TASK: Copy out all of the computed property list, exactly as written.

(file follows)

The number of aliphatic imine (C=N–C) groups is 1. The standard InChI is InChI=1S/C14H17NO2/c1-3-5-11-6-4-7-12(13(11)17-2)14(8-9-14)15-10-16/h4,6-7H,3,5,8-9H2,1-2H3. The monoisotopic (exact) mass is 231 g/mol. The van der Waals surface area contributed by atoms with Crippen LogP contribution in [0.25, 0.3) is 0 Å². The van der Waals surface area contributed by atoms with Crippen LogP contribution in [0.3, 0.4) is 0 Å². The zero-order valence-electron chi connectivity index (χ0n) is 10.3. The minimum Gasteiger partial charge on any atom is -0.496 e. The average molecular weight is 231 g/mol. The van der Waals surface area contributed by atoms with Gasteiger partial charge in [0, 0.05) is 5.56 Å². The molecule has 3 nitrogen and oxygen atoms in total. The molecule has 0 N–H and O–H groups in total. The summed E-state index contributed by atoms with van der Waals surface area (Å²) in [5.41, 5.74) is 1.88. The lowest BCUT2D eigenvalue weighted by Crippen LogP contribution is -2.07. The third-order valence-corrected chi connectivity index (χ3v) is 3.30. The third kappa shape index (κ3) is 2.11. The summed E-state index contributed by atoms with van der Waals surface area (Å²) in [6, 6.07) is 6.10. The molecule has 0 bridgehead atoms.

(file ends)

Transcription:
The number of aliphatic imine (C=N–C) groups is 1. The standard InChI is InChI=1S/C14H17NO2/c1-3-5-11-6-4-7-12(13(11)17-2)14(8-9-14)15-10-16/h4,6-7H,3,5,8-9H2,1-2H3. The monoisotopic (exact) mass is 231 g/mol. The van der Waals surface area contributed by atoms with Crippen LogP contribution in [0.25, 0.3) is 0 Å². The van der Waals surface area contributed by atoms with Crippen LogP contribution in [0.3, 0.4) is 0 Å². The zero-order valence-electron chi connectivity index (χ0n) is 10.3. The minimum Gasteiger partial charge on any atom is -0.496 e. The average molecular weight is 231 g/mol. The van der Waals surface area contributed by atoms with Gasteiger partial charge in [0, 0.05) is 5.56 Å². The molecule has 3 nitrogen and oxygen atoms in total. The molecule has 0 N–H and O–H groups in total. The summed E-state index contributed by atoms with van der Waals surface area (Å²) in [5.41, 5.74) is 1.88. The lowest BCUT2D eigenvalue weighted by Crippen LogP contribution is -2.07. The third-order valence-corrected chi connectivity index (χ3v) is 3.30. The third kappa shape index (κ3) is 2.11. The summed E-state index contributed by atoms with van der Waals surface area (Å²) in [6, 6.07) is 6.10. The molecule has 0 bridgehead atoms.